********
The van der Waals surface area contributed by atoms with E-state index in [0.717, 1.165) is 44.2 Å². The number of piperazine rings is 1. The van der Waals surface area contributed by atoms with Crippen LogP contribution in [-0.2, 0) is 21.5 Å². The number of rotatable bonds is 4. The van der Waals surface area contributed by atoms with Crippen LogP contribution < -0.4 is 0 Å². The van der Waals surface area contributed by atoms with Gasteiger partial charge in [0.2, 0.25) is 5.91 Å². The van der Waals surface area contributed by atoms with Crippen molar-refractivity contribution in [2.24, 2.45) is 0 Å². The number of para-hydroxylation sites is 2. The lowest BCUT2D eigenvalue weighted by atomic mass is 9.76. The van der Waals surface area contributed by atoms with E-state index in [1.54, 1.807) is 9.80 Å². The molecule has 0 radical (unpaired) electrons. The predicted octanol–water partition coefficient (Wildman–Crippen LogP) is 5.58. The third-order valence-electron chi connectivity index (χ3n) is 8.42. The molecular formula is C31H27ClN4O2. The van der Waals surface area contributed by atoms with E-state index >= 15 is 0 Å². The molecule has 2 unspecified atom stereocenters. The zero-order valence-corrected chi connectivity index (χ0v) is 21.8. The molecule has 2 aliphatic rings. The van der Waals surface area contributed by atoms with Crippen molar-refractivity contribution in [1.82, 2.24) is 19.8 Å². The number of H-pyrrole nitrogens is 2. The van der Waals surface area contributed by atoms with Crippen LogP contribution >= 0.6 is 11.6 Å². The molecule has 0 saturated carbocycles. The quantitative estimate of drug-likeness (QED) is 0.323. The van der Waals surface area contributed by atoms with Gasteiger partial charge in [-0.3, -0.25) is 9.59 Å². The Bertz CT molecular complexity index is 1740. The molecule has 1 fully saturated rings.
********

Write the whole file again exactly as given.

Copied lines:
The van der Waals surface area contributed by atoms with E-state index in [0.717, 1.165) is 44.2 Å². The number of piperazine rings is 1. The van der Waals surface area contributed by atoms with Crippen LogP contribution in [-0.2, 0) is 21.5 Å². The number of rotatable bonds is 4. The van der Waals surface area contributed by atoms with Crippen LogP contribution < -0.4 is 0 Å². The van der Waals surface area contributed by atoms with Gasteiger partial charge in [0.2, 0.25) is 5.91 Å². The van der Waals surface area contributed by atoms with Crippen molar-refractivity contribution in [2.24, 2.45) is 0 Å². The number of para-hydroxylation sites is 2. The lowest BCUT2D eigenvalue weighted by atomic mass is 9.76. The van der Waals surface area contributed by atoms with E-state index in [1.54, 1.807) is 9.80 Å². The molecule has 0 radical (unpaired) electrons. The predicted octanol–water partition coefficient (Wildman–Crippen LogP) is 5.58. The third-order valence-electron chi connectivity index (χ3n) is 8.42. The molecular formula is C31H27ClN4O2. The van der Waals surface area contributed by atoms with E-state index >= 15 is 0 Å². The molecule has 2 unspecified atom stereocenters. The zero-order valence-corrected chi connectivity index (χ0v) is 21.8. The molecule has 2 aliphatic rings. The van der Waals surface area contributed by atoms with Crippen molar-refractivity contribution in [1.82, 2.24) is 19.8 Å². The number of H-pyrrole nitrogens is 2. The van der Waals surface area contributed by atoms with Crippen LogP contribution >= 0.6 is 11.6 Å². The molecule has 0 saturated carbocycles. The quantitative estimate of drug-likeness (QED) is 0.323. The van der Waals surface area contributed by atoms with Gasteiger partial charge in [-0.3, -0.25) is 9.59 Å². The Bertz CT molecular complexity index is 1740. The molecule has 1 fully saturated rings.